Is Harrah’s “Pool After Dark” The Most Ingenious Nightclub Concept Ever or the End of Civilization As We Know It?

A weekend at the wildest party in Atlantic City.

“You gotta find us some cute girls, man.”

Ryan is asking for my help. He’s 24, here with his boys from Yonkers. His friend Marco, 26, is getting married, and the boys have ponied up a few grand to rent one of the most expensive corners in the place, a bubbling hot tub that comes with bottles of Belvedere vodka and mixers. The Yonkers Boys look identical: buff, gelled, and outfitted in short-sleeve plaid snap oxfords, jeans and sneakers, like an army provisioned by Banana Republic. The girls at PAD may totter around in stilettos and dresses like sausage casings, but boys will be boys. Weiss told me that they used to enforce a stricter dress code, but eventually they gave in—guys want the girls to look nice, but don’t seem to care if they themselves do.

“They gotta be cute,” Ryan says. He’s still talking about the girls I need to find. “I don’t care about this”—he makes a circling motion around his chest—“but they gotta have this,” he says, making a cupping-ass motion.

The Pool After Dark may have a different vibe than the club at the Borgata— Mu­rmur—or the new HQ at Revel, but in the end, all nightclubs boil down to what they’ve always boiled down to, which is dancing, getting wasted and getting laid, not necessarily in that order.

Allow me to introduce Exhibit A: Bennie the Jet.

His real name is Bennie Blanco, which is cartoony enough, but then again, Bennie the Jet isn’t a bad moniker if you’re looking for an icebreaker in a nightclub. Especially this one. Bennie is from Bloomfield, in North Jersey, part of 13 guys celebrating—you guessed it—the impending nuptials of one Donato, 26. Bennie has dressed to impress—a gray three-piece suit and red shirt and tie, accented by some funky bracelets and arrogant aviator sunglasses. He’s also, it turns out, hungry. “I could go for a McChicken and fries,” he says, addressing his cabana mates, “and a Big Mac, and a McGriddle—are they serving breakfast yet?” He watches me scribbling all this down, looks at me suspiciously. “You’re not from some gay magazine, are you?”

Like the Yonkers Boys, the Bloomfield Boys also want me to bring back some ladies—I’m beginning to feel like a pimp—and Bennie is serious about it. “You better come back. If you don’t, I’m gonna come for you. I work in construction.” He tilts his head. “You like me?”

One of his pals looks around, takes a forlorn swig of his beer. “Everyone here is in a bachelorette party. Everybody’s gettin’ married.”

Not everybody. Over the course of this (long) evening, I’ll meet the Staten Island Girls—one Kristin, two Melanies, an April and a Natalie—who are both happy (Melanie 2 won the flip-cup tournament at the Golden Nugget earlier; “It’s been a good day,” she says) and cautious about navigating the fog of sex that wafts through PAD. “They want to come up and dance with us, and I am just not in the mood,” April, a wiry 26-year-old brunette who works at a doctor’s office but talks like a cop, says of the guys who bump and grind their way around the Pool’s perimeter. “So I walk away. I’m rude. I am very rude to them.” But for every April …

“We’re gonna be here … all … night!!” screams Greyson, 26, a pixieish human resources manager standing ankle-deep in the water on the other side of the pool, dressed in white bridal crinoline (she’s getting hitched next month) and giving off a very un-April vibe. For one thing, she’s bopping with some shirtless dude. I’m beginning to wonder if the Bloomfield Boy was right—maybe everybody here is getting married. But by the time I wander back to the Yonkers hot tub, things are looking up—there are several girls with their feet dangling in the warm bubbles. John, a bald 22-year-old bouncer who looks like a younger Mr. Clean, invites two more to join.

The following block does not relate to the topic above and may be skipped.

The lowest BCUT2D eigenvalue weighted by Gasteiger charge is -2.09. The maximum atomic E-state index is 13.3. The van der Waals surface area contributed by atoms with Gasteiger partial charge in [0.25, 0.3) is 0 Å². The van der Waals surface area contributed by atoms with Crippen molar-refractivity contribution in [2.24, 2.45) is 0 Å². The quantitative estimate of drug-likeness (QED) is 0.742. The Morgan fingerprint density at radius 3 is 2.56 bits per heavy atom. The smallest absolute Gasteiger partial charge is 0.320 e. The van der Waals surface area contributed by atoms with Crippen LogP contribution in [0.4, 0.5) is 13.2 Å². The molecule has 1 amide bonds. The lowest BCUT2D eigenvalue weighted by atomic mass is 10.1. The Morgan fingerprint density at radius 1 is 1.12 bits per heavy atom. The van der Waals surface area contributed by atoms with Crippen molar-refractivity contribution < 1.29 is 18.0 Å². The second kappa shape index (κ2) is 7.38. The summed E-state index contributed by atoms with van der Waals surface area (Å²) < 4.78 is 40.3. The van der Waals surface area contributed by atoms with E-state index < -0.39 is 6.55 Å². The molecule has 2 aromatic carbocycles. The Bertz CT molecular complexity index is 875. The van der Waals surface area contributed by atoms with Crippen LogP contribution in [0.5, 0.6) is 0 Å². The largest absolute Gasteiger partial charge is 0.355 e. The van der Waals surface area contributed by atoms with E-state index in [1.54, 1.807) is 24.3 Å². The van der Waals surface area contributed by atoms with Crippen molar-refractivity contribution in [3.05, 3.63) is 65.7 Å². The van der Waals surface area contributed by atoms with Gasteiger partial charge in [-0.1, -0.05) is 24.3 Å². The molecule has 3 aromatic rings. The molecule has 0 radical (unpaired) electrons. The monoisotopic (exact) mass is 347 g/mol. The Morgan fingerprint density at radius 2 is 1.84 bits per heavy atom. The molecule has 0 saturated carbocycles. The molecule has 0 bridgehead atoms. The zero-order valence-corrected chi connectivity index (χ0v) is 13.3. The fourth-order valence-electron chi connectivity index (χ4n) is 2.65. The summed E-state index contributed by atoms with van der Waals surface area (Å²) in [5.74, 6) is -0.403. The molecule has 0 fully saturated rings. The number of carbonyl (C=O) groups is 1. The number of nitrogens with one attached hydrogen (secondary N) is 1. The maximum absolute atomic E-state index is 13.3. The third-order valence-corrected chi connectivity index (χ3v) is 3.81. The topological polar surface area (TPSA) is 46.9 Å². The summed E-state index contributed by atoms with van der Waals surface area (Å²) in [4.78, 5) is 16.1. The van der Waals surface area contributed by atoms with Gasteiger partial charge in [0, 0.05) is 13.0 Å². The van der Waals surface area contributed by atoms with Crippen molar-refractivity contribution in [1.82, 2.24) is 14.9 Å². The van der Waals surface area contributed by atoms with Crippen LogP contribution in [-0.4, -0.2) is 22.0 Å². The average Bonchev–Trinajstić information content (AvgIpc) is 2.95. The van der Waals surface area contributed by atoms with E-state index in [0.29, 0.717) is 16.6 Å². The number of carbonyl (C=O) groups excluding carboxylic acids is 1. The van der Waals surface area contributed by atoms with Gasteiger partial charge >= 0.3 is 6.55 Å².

I notice one of his buddies standing apart, distantly sipping a cocktail. “Well, it looks like your party’s started,” I tell him, nodding to the ladies.

He scoffs. “Sure, dude. Do me a favor: Take a good look at those girls. Then you’ll understand why I’m standing here, facing the other way.”

Ouch. I’m reminded of something a friend told me years ago during my own (mercifully long-past) clubbing days: The catch-22 of any nightclub is that while everyone is looking to connect, everyone also thinks he can do better. Everyone is always looking to trade up.

A mantra for the whole PAD experience. It used to be that you would spy some random celebrity and rush over to get your picture taken, a keepsake of your intersection with the famous: an old game-show host, the local weatherman. Or you’d pose with one of those cardboard cutouts of Bill Clinton or Madonna, giggling as you struck some silly pose. Then came reality television, and the whole concept of celebrity was upended. Because now you don’t have to pose with anyone else. Get a blowout, buy platform shoes, slap on enough Crest Whitestrips to turn your teeth the color of a porcelain toilet, and voilà!—you’re the star. All you need is a red carpet and bottle service.

No one is coming to the Pool to see Kendra Wilkinson—they’re coming to be Kendra Wilkinson. We’ve created an entire demographic that looks at her and sees not some vile media creation but a career aspiration. Call it the Kardashianing of America: If I just perfect my head-tilt, if I have the right boobs and the smarter mouth and I’m just a little more outrageous than everyone else, I too can have an entourage and free clothes and get invited to parties for the simple act of being … me. The Pool After Dark is less a nightclub than a training academy, feeding the desperate narcissism of a generation that has swept aside accomplishment for the seductive glitter of notoriety.

Or at least embraced the phallus-shaped drinking straw.